Yoram Kaniuk on his battles for health and recognition
Yoram Kaniuk could be called a writer’s writer; though singled out by Susan Sontag as the great Israeli voice of his generation, he never found the acclaim of his contemporaries Amos Oz or Aharon Appelfeld. But this may be his moment. This week, Kaniuk heads to the University of Cambridge where devotees are convening for a conference deciphering his fiction, with its typically rich mélange of autobiography, history, fantasy, tragedy, comedy, and longing. The meeting follows on the heels of the American publication of The Last Jew, a novel Kaniuk first published in Hebrew in 1982 and newly translated by Barbara Harshav. And production is slated to get underway this summer on a screen adaptation of his 1968 novel, Adam Resurrected, to be directed by Paul Schrader. He spoke on the phone from his apartment in Tel Aviv.
First off, the title. Who is The Last Jew?
The name started with my neighbor. He survived Auschwitz by being a carpenter, making beautiful boxes. He was one of the longest residents of Auschwitz and thought he was the last Jew because everyone that he knew and saw there went to the gas. Because there was no radio, no nothing, he thought maybe all the Jews are finished and he will be the last. I added the rest of the story, but he always used to speak about the fact that he thought he would be the last Jew.
|Kaniuk in Manhattan in the 1950s, and more recently in Tel Aviv|
But the book goes beyond one man after the war. It weaves in other characters, other eras.
I’m in love with Jewish culture. I read the Bible and the Mishneh and the Talmud and the kabbalah, but without belief, I don’t believe any of these things. I don’t believe in anything so I cannot be religious. I don’t have faith—not in human beings, not in democracy, not in God, not in anything. I like Hasidic stories. In The Last Jew there are many things that I took from the Hasidic background of my father’s family. I have all kinds of meshichim, all kinds of messiahs.
It’s about history. The settlement that I was writing about is the place that I knew as a child.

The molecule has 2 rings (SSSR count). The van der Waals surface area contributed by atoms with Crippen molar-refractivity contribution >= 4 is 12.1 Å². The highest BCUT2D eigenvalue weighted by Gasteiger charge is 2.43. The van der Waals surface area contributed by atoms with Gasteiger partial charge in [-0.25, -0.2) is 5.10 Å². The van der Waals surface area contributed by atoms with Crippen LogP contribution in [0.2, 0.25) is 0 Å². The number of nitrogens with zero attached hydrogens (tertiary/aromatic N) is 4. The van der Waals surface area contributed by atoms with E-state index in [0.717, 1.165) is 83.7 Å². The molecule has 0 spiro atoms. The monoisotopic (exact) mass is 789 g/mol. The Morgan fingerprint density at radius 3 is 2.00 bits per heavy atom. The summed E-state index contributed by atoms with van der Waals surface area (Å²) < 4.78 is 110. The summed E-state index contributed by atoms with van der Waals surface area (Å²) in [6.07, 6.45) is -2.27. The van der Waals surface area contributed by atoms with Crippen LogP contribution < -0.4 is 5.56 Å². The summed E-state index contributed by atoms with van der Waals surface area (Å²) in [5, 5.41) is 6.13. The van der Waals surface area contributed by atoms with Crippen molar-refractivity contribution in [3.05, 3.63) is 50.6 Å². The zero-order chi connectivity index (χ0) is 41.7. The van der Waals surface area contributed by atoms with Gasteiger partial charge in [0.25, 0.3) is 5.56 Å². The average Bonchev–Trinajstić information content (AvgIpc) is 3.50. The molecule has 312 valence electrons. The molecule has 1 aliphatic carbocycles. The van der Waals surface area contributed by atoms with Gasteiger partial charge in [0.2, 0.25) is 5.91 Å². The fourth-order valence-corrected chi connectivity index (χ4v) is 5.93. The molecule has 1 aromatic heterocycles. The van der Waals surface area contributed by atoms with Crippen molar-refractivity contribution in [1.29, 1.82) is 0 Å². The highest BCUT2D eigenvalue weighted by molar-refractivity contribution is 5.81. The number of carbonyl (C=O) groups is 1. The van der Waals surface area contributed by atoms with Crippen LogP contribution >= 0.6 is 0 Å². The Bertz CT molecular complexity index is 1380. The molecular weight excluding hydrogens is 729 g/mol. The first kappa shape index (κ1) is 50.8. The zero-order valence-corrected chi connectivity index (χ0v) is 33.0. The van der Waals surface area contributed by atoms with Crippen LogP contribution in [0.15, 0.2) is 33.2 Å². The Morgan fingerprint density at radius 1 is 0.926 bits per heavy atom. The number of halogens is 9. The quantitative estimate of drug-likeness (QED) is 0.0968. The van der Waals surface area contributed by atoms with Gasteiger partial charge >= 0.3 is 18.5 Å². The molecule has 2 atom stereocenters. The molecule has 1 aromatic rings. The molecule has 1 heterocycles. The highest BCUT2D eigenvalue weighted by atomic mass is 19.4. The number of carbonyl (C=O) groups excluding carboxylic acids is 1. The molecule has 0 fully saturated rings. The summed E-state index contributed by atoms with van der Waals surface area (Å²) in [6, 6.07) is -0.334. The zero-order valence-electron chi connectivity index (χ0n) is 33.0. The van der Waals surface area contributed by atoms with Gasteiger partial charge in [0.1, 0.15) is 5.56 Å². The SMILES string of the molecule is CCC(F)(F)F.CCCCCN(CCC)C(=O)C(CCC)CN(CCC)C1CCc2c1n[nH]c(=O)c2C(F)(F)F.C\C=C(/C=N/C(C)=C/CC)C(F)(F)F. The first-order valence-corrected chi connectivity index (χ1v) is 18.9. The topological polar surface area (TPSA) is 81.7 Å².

Tell me about your childhood and your family.
It’s very small and not religious at all—except for my grandfather. He was a Hebrew teacher and at the time there were no books. He had to write his own textbooks to teach history. My mother was a teacher. They were reviving a language, and they were talking the language. They had beautiful Hebrew this generation, they were pioneers. My mother lived through the First World War here, which was terrible because the Turks were tough, and then the war with the Arabs and then the Second World War.
My mother came here at the age of six or seven from Odessa in 1909. It was the year Tel Aviv was founded. They lived in Neve Tzedek, which was part of Tel Aviv, but before Tel Aviv really was. They were one of the first families, but they didn’t get the honor of being one of the families.
My father on the other hand was from a very different background. He came from Galicia, which was Austria at the time. His languages were Yiddish and German. He fought in the First World War in the German army and then he was living in Berlin. He wanted so much to be German, you can’t imagine. He was an encyclopedia of German poetry, writers. He helped the first mayor of Tel Aviv, Dizengoff, create the museum. He was the first curator and made the museum into something. He loved it. That was his life.
They were hard people, my parents. I don’t think they liked each other and they didn’t have a great life together, but each one created a great world on their own. My father helped a lot of German Jews who started to come in ’33. My childhood is mixed up with the pioneer friends of my mother and the German friends of my father. They both did wonderful things, but they didn’t get enough recognition for it, because both were not pushy enough and not connected enough, and they didn’t have each other for comfort.
The Last Jew took 25 years to come out in the United States. Was the writing of it any quicker?
It took 10 years to write. It’s a summation of Jewish fate, and I’m very pessimistic about the Jewish fate. I don’t think Israel can survive more than 50 or 60 years and I don’t think the Jews can survive. But there will always be the last Jew. Two centuries from now there will be some Jews who talk in New York about how there used to be Jews in America and now there are not.
I could argue, though stretching’s involved, you’re not all that pessimistic. If there’s always a last Jew, that means somebody endures.